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Composable Generators in Javascript

August 8, 2014

I’m getting to work with Node.js for the first time and generally enjoying the change of pace from .Net — especially the part where my full Mocha test suite that includes integration tests runs faster than my souped up i7/SSD box can compile even the simplest .Net library. For my part, I’ve been playing with a new library to support event sourcing user defined with projections by leveraging Postgresql’s native JSON features and embedded Javascript support (not much to see yet, but the code is here if you’re curious).

Since it is Node.js, every action you do that touches the database or file system really wants to be asynchronous. I started by using promises with the Bluebird library, and it was okay for simple cases. However, the code became very hard to follow when I started chaining more than 3-4 operations together. Just this week I finally got a chance to try out the usage of the new ES6 generators feature with my codebase in the places where I was having to combine so many asynchronous operations and I’m very happy with the results so far.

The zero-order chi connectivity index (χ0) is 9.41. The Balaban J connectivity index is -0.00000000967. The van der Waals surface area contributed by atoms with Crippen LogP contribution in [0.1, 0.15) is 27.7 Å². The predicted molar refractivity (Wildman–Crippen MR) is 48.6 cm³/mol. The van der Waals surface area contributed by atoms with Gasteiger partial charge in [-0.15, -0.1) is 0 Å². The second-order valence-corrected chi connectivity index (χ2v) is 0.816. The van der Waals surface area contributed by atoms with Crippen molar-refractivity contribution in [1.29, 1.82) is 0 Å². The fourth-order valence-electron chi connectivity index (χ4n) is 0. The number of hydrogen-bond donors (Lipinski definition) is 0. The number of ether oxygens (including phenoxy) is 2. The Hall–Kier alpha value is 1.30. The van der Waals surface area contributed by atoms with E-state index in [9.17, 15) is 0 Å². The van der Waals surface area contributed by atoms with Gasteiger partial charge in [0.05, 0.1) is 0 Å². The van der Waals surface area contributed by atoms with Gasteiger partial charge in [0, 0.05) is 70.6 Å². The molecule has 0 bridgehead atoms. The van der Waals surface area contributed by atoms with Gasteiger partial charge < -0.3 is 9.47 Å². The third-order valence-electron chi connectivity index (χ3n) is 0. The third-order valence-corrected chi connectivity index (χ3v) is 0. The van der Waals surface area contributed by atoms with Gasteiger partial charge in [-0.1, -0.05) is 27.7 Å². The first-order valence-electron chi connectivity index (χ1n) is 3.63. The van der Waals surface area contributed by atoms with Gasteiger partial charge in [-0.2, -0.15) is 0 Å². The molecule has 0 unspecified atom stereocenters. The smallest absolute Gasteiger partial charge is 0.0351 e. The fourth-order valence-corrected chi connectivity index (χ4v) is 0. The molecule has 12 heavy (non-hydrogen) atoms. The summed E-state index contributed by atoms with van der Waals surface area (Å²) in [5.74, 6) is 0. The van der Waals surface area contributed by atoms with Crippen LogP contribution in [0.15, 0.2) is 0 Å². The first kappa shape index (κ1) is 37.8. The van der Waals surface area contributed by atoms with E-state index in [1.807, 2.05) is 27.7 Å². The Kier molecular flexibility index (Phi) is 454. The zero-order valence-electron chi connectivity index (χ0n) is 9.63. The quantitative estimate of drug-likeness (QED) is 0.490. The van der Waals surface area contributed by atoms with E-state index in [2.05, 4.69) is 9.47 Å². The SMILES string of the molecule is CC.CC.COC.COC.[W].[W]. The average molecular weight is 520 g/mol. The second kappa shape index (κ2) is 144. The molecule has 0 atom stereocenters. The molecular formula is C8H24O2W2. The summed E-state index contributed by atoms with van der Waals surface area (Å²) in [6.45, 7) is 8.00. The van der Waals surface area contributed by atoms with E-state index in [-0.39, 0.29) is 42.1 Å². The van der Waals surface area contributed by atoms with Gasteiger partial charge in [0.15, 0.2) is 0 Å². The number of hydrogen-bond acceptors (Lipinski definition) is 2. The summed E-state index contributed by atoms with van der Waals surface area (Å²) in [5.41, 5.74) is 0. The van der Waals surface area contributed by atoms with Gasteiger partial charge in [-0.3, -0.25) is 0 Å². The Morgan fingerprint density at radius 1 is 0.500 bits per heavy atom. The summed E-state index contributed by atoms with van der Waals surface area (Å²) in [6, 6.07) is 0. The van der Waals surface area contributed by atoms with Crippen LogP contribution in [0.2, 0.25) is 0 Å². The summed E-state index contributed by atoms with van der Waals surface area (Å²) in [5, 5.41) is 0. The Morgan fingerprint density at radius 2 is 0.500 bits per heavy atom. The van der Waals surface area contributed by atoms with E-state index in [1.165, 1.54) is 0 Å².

To my eyes, generators are a big improvement in readability over promises. Consider two versions of the same method from my event store library. First up, this is the original version using promises to execute a stored procedure in Postgresql (yep, I said sproc) then transform the asynchronous result to return to the calling client:

	append: function(){
		var message = this.toEventMessage(arguments);

		return pg.connectAsync(this.options.connection).spread(function(client, release){
			return client.queryAsync('select pge_append_event($1)', [message])
				.finally(release);
		})
		.then(function(result){
			return Promise.resolve(result.rows[0].pge_append_event);
		});
	},

Now, see the newer equivalent method using generators with some help from the postgres-gen library:

	append: function(){
		var message = this.toEventMessage(arguments);

		return this.db.transaction(function*(t){
			return (yield t.query('select pge_append_event(?)', message)).rows[0].pge_append_event;
		});
	},

I’m going to claim that the generator version on the bottom is cleaner and easier to write and understand than the version that only uses promises above. Some of that is due to my usage of the postgres-gen library to smooth out the interaction with Postgresql, but I think that not having to nest Javascript functions is a big win (yes I know that Coffeescript or arrow functions with Traceur would help too by making the inline function syntax cleaner, but I’d still rather avoid the nesting anyway).